In July, global spend optimisation company Emburse released the findings of its latest research on attitudes towards sustainability amongst British business travellers. The Censuswide survey of 1,003 employees and 254 employers asked where sustainability fits within the business travel agenda, as trip volumes approach pre-pandemic levels.  The data showed that while the environment is front of mind for many companies and their travelling employees, the majority are yet to turn good intentions into concrete actions, and are placing the onus on the other to implement sustainable travel. 

According to the report, 38 per cent of businesses reported increased investment in sustainability, with 71 per cent reporting a formal sustainability policy or guidelines. However, only 37 per cent of these businesses enforce these policies during bookings and travel expense approvals. 

Only one in six employees cited sustainability as their key priority when making travel plans, significantly below cost and traveller convenience. Whilst environmental concerns remain a low priority during the booking process for business travellers, 71 per cent said their employer should do more to enable sustainable travel. Meanwhile, the majority (76 per cent) of employees also agreed they would take a more sustainable mode of transport if financial incentives or sustainability programmes were available.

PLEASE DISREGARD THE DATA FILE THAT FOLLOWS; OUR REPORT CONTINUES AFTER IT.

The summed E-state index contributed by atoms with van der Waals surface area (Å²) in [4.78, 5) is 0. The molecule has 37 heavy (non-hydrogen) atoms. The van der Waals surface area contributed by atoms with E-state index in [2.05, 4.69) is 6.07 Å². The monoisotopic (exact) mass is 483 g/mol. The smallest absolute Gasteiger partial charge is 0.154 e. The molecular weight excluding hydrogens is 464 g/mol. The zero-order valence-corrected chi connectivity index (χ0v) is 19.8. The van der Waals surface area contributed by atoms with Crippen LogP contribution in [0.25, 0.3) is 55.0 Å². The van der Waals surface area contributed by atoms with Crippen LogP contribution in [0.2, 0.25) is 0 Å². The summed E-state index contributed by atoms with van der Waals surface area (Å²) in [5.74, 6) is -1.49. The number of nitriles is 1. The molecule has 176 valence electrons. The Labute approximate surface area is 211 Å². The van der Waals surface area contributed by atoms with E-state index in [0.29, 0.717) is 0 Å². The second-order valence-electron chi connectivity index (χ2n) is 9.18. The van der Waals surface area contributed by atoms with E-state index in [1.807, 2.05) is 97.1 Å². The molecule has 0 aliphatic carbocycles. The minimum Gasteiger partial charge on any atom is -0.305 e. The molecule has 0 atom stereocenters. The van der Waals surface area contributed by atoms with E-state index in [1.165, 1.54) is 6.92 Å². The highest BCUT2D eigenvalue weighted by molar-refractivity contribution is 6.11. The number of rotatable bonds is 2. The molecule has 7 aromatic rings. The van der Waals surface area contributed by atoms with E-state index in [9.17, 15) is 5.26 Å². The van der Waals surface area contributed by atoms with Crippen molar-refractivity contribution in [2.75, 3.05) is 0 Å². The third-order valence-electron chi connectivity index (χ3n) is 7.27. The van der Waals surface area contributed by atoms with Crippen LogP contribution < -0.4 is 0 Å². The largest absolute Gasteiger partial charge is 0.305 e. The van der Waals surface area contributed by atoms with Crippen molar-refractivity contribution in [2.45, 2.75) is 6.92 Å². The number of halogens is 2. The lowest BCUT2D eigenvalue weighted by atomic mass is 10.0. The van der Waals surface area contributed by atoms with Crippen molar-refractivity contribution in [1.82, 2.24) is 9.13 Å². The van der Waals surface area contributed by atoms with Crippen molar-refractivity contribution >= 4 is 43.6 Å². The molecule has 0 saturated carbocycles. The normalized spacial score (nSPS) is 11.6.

Since Emburse’s 2021 survey looking at sustainable business travel post-pandemic, employee demand for sustainable travel incentives has risen by 19 per cent. The 2021 data also found only one in nine (11 per cent) employers had listed sustainability as an important factor for business travel arrangements. Two years on, cost is ultimately the most important factor when booking business travel for businesses and employees. 

Jeroen van Velzen, SVP Travel & Mobility at Emburse, commented:

“Business travel has defied expectations by seeing an almost complete return to pre-pandemic levels. But we can’t just go back to business as usual regarding emissions. Businesses and travellers both need to work on reducing their carbon footprint. It’s promising that more organisations are putting sustainability guidelines and policies into place, but this data shows we still have a long way to go until it becomes a priority. 

“Whilst travel managers could strictly enforce their companies’ policies to help achieve carbon goals,  this heavy-handed approach risks alienating travelling employees. Educating travellers about the impact of their trips in easy-to-understand terms – like how many houses could be powered by the energy used on a trip – can lead to much higher levels of compliance. Employers need to provide employees with tools to make smarter decisions, and employees need to use that insight to make more environmentally friendly travel plans. We must move beyond paying lip service to environmental issues and turn good intent into meaningful action.”